As I included in one of my blog roundups, Rav Bar-Haim, who is also in favor of Ashkenazim eating kitniyot, explained why he thinks one should not say Birkat HaHamah tomorrow. I will include his text, and place my comments in green between them.
Rabbi, I have heard different opinions regarding Birkath HaHamma (said once in 28 years), including some who say one should not say this B'rakha. What is your view?
This is a very complex issue, and it is quite impossible to explain the matter in this forum. Therefore I shall limit myself to the following:
The above is a fair point. In a short posting, one cannot explain complex matters. And so this in turn makes my critique of somewhat less use. Yet I will still offer it.
1. The text before us in the Talmudh Bavli (B'rakhoth 59b) is corrupt. The statement attributed to Abbaye - the supposed source of this B'rakha - was never said by him, and was interpolated into the text at the beginning of the period of the Rishonim. None of the G'onim knew of Abbaye's statement. Some, such as Rav Sa'adya Gaon (p. 90), contradict it. It follows that the notion of saying a B'rakha once in 28 years (and on something one cannot see) was never mandated by the Sages. This entire issue is based on an error in the text.
As I noted in an earlier post, we would of course have to see the manuscript evidence. But it is much more difficult to have an interpolation with attributed to a named Amora, than to have an anonymous interpolation. The latter is explanation, perhaps even on the margin and brought in during the next copy, while the former appears to be forgery. That the Geonim did not cite Abaye's statement could be attributed to not paskening like it, but rather like the Yerushalmi which makes no such clarification, or holding that one should not maintain like it because it is based on Shmuel's incorrect calendar, or some other reason. However, a Rishon is certainly entitled to argue with a Gaon, if he interprets the gemara in a different way. And indeed, Rishonim do do this.
2. The statement is almost certainly based on a sectarian solar calendar, such as that mentioned in the Book of Jubilees. Thus the entire concept contradicts Hazal who worked with a lunar calendar.
Yes, the statement is based on a solar calendar, presumably Shmuel's. That Chazal worked with a lunar calendar is irrelevant. We are dealing with astronomic phenomenon relating to the sun, so of course it makes sense to make use of a solar calendar.
3. Even if Hazal had mandated such a B'rakha once every 28 years, the calculation used today, based on the T'qupha of Sh'muel which assumes a year of 365.25 days, is inaccurate. The real figure is 365.24219 days. Over 2000 years, the discrepancy adds up -today it amounts to over two weeks. If anything, the B'rakha should have been said on the day of the vernal or March equinox (March 20), the astronomical event supposedly referred to by Abbaye. On Nissan 14th this year no astronomical event will take place, and saying the B'rakha then cannot be justified.
I would in general agree with that. Except of course people propose all sorts of justifications. For example, this is the institution of the blessing, and it has taken root as minhag, so even though it does not work out, this is the established practice. I disagree with many (most? all?) of these justifications, but perhaps one should still weigh them.
4. This B'rakha is mentioned in the Talmudh Y'rushalmi (B'rakhoth 9:2) and in WaYiqra Rabba (23:8). According to these sources (which also know nothing of a 28-year cycle) the B'rakha should be said whenever one sees the sun and is moved by its power and majesty, something which happens occasionally. When one internalizes the fact that this is a manifestation of HASHEM's wisdom and power, one makes the B'rakha. Further one should say it if the sun was not visible for three days (such as consecutive stormy or cloudy days). This is what I recommend doing. According to Rav Sa'adya Gaon one recites the B'rakha annually on the summer or June soltice (June 20-21). This too is possible.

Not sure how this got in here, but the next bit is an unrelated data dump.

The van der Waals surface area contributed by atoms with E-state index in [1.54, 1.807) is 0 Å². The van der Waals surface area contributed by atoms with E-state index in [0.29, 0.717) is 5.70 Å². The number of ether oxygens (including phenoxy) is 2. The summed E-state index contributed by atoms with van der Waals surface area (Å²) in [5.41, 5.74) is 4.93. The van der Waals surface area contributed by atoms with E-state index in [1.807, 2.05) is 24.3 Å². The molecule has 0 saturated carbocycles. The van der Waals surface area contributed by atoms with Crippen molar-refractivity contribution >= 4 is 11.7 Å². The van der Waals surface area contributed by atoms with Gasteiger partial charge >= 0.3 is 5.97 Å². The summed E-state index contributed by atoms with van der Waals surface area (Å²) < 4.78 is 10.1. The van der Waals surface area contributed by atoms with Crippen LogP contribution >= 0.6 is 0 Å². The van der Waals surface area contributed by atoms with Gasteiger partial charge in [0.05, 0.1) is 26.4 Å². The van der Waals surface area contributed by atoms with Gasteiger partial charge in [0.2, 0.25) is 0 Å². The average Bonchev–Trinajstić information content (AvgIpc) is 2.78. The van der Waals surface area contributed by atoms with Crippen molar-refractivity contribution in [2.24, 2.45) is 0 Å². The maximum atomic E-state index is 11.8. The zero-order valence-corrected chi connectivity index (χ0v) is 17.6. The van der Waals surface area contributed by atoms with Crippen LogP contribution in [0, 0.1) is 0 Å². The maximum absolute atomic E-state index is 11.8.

The Yerushalmi indeed does say tekufata, which implies some regular cycle, such as an equinox, or solstice. I agree it does not mention 28 years, but I don't think one can correctly dismiss the tekufah aspect of it. The claim that it means that the sun was not visible for three days due to clouds or rain certainly seems to be a misinterpretation of that Yerushalmi, as I have discussed in an earlier post, so one should not cite it in this regard.
5. Unfortunately we have here another example of the rabbinic establishment burying its head in the sand, unwilling to tackle real issues of science and knowledge. This does the Jewish people a great disservice, and paints the Tora in a very negative light.
Some of them know the issues, but there are different ways of grappling with the combination of scientific knowledge and halachic precedent. Rambam presumably knew the correct astronomy, but still encodes it lehalacha. That the conclusions do not go the way we like does not do the Jewish people a great disservice. This might fit into the general theme of the machon of establishing new halacha as per Yerushalmi, and as per Torat Eretz Yisrael. The hamon am might seize upon this for X or Y, such as kitniyot, but I have the impression they would really dislike it in the general case.
6. The Tora world must formulate an intelligent and viable conception of Tora in keeping with objective knowledge and realities. We cannot and must not live in the Dark Ages; this was not HASHEM's intention.
Perhaps. But we (and I include myself) must also not be sore losers in the milchamtah shel Torah, and sometimes rationalizations or halachic processes overwhelm what we would personally see as ideal. I don't believe Rabbi Bleich lives in the Dark Ages, and he knows the astronomy, and he has a response, though I have my disagreement with it.
Rabbi David Bar-Hayim
Chag Sameach to all!